The Man In The Arena

A few friends and I had a great adventure this weekend. We tried to climb a mountain.

We drove for too many hours, slept far too few, got lost and exhausted and more than a little beaten up for our efforts. We started before the sun came up, and finished long after it set.

Ultimately, none of us made it to the summit.

I was disappointed as the realization set in that we wouldn’t reach our goal. I don’t like failing, even though I know it’s a part of life and growth, and is a crucial step to learning anything.

I was bummed we didn’t make it to the top. But it helps to be in an incredibly beautiful place, because my disappointment turned to gratitude as I had some time to sit by this lake and reflect on my experience. Honestly, look at this place–it doesn’t even look real.

Split Mountain

I always learn something about myself on a climb. These vertical playgrounds have been my school of self and life. This one reminded me how lucky we are to even play this game and spend time with friends and family, of the value of failure, and most of all how important it is to be the man in the arena…

“It is not the critic who counts; not the man who points out how the strong man stumbles, or where the doer of deeds could have done them better. The credit belongs to the man who is actually in the arena, whose face is marred by dust and sweat and blood; who strives valiantly; who errs, who comes short again and again, because there is no effort without error and shortcoming; but who does actually strive to do the deeds; who knows great enthusiasms, the great devotions; who spends himself in a worthy cause; who at the best knows in the end the triumph of high achievement, and who at the worst, if he fails, at least fails while daring greatly, so that his place shall never be with those cold and timid souls who neither know victory nor defeat.” – Theodore Roosevelt

It’s been a long time since I published something here. There are a lot of reasons for that, though none of them is particularly interesting or good. Truthfully, I’ve missed it. I’ve missed this community. I’ve missed talking to all of you and hearing about your experiments and goals, and I miss sharing mine with you too.

I’ve been out of the arena lately. I recently had a conversation with someone close to me who called me out about sabotaging myself by not taking enough risks. It stung to hear that, but only because it’s true.

I was holding back, and suffering because of it. So, I’m committing to getting back in the arena and not holding back.

Even publishing a blog post is a little kind of a risk. What if no one likes it? I don’t know. Is that a good reason not to do it? No.

What if we try to climb a mountain and fail? Turns out, it’s pretty great.

What if the question “what if?” didn’t feel like a risk, but felt like an opportunity instead? I’ve been thinking about that a lot.

There is only one way to answer the “what ifs” in your life. I once found that answer on the top of a mountain, and I’ve never regretted doing it.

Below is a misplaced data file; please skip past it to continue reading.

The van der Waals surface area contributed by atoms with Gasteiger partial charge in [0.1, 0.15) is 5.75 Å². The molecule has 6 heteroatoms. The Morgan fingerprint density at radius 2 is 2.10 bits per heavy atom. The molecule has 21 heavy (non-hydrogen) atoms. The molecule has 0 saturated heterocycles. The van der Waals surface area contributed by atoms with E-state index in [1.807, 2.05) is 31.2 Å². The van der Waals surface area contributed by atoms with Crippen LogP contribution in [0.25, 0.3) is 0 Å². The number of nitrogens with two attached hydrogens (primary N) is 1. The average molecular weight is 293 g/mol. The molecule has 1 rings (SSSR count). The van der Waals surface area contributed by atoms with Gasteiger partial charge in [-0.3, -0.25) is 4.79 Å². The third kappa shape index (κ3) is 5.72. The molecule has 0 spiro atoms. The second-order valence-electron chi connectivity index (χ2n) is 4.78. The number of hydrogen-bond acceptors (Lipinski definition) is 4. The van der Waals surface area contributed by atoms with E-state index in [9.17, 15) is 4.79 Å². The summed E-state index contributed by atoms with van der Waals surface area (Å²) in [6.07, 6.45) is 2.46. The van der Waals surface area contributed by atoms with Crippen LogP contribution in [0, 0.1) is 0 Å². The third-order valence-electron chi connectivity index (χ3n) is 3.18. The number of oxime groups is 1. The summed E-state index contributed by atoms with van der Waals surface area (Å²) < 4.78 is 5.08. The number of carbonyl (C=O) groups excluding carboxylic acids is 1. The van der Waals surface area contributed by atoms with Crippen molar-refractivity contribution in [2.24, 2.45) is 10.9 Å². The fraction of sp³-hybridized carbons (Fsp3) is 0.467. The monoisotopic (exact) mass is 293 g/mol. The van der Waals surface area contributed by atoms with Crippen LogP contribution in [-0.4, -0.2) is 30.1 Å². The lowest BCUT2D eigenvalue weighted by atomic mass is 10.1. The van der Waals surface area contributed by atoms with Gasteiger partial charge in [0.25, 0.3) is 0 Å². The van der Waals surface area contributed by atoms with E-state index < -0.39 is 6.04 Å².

So, here we go.

Special thanks to my brother Jeremy, to the incredibly energetic and fast-hiking Zach Cole, Karl the Fog, Christian, Gabe, and “Babycakes,” for being a part of this adventure. I had so much fun. And to Split Mountain, we’ll be back.

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Comments

  1. Hey there
    Glad to see you’re back out there.

    Probably wouldn’t hear from that old mountain-y guy.
    But he is probably happy to see/feel/hear/know people are still thinking of him.

    keep up the good stuff

    with every best wish for big happiness
    Kfitz

  2. What if we all bend in the wind? Be in the moment. Sounds like you found the moment. Enjoy.

  3. “What if X, W, Z didn’t feel like a risk but opportunity instead?” I love it and will keep it in mind.

    I’m glad you had an amazing weekend. Looking forward to see you back in the arena again 🙂

  4. “What if” you made it?….. My mind goes into a spiral of dreams.

    Love that your back!

  5. Hey John! Good to see you back!

    “What if we try to climb a mountain and fail? Turns out, it’s pretty great.”

    Thanks for reminding me that NOT taking risks is worse than never trying! I have a number of pain issues, and especially climbing inclines (staircases, hills, MOUNTAINS, etc.) so in order to avoid “unnecessary” pain, I’d rather just sit back and take in the view…last year we were visiting our son who lives in southern Colorado, and we were site seeing at a volcano in northern NM…my son suggested we hike up to the rim…I thought he was crazy..even though I had to stop countless times until my back and hips could push on, the view from the top was magnificent, and even more so because it took a LONG time to get there and it was very painful…I hope I never forget that feeling! I would have missed out if I chose to remain at the bottom!

  6. Hey John! I watched you as part of the student audience during the taping of Ann Rea’s ‘Fulfill Your Creative Purpose’ on Creative Live. Glad to see you are back! I won’t be climbing any mountains soon but it’s a superb metaphor. Carry on!

  7. John, great to see you back and great to hear you’re attacking obstacles again! I love that quote from Teddy Roosevelt – it reminds us that a life on the sidelines is a life wasted. Better to fail spectacularly than regret not trying. Welcome back!

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